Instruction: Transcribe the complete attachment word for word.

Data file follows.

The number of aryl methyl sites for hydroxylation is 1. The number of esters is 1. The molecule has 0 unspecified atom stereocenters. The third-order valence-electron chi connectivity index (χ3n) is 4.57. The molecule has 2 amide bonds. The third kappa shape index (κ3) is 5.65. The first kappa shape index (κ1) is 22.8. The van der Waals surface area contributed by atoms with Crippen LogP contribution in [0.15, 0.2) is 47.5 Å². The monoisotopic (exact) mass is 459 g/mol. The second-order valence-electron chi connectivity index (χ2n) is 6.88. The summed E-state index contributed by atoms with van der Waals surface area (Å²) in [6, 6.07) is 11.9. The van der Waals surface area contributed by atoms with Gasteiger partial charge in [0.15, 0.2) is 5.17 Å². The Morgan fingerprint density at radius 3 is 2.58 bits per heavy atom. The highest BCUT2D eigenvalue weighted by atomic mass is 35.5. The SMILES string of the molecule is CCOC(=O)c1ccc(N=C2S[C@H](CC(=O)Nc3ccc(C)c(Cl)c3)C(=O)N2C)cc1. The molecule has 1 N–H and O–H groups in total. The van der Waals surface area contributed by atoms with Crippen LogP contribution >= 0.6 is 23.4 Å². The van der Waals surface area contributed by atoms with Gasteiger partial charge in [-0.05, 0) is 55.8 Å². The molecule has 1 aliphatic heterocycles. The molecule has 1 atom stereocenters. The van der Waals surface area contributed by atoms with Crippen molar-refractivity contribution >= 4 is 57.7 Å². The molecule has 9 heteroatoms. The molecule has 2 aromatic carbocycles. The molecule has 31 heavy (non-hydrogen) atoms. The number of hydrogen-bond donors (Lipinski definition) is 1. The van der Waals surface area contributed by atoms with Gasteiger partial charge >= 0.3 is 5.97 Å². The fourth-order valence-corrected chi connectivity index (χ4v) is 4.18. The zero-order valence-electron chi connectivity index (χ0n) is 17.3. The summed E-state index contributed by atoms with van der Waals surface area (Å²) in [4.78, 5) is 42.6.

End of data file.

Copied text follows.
The number of aryl methyl sites for hydroxylation is 1. The number of esters is 1. The molecule has 0 unspecified atom stereocenters. The third-order valence-electron chi connectivity index (χ3n) is 4.57. The molecule has 2 amide bonds. The third kappa shape index (κ3) is 5.65. The first kappa shape index (κ1) is 22.8. The van der Waals surface area contributed by atoms with Crippen LogP contribution in [0.15, 0.2) is 47.5 Å². The monoisotopic (exact) mass is 459 g/mol. The second-order valence-electron chi connectivity index (χ2n) is 6.88. The summed E-state index contributed by atoms with van der Waals surface area (Å²) in [6, 6.07) is 11.9. The van der Waals surface area contributed by atoms with Gasteiger partial charge in [0.15, 0.2) is 5.17 Å². The Morgan fingerprint density at radius 3 is 2.58 bits per heavy atom. The highest BCUT2D eigenvalue weighted by atomic mass is 35.5. The SMILES string of the molecule is CCOC(=O)c1ccc(N=C2S[C@H](CC(=O)Nc3ccc(C)c(Cl)c3)C(=O)N2C)cc1. The molecule has 1 N–H and O–H groups in total. The van der Waals surface area contributed by atoms with Crippen LogP contribution >= 0.6 is 23.4 Å². The van der Waals surface area contributed by atoms with Gasteiger partial charge in [-0.05, 0) is 55.8 Å². The molecule has 1 aliphatic heterocycles. The molecule has 1 atom stereocenters. The van der Waals surface area contributed by atoms with Crippen molar-refractivity contribution >= 4 is 57.7 Å². The molecule has 9 heteroatoms. The molecule has 2 aromatic carbocycles. The molecule has 31 heavy (non-hydrogen) atoms. The number of hydrogen-bond donors (Lipinski definition) is 1. The van der Waals surface area contributed by atoms with Gasteiger partial charge >= 0.3 is 5.97 Å². The fourth-order valence-corrected chi connectivity index (χ4v) is 4.18. The zero-order valence-electron chi connectivity index (χ0n) is 17.3. The summed E-state index contributed by atoms with van der Waals surface area (Å²) in [4.78, 5) is 42.6.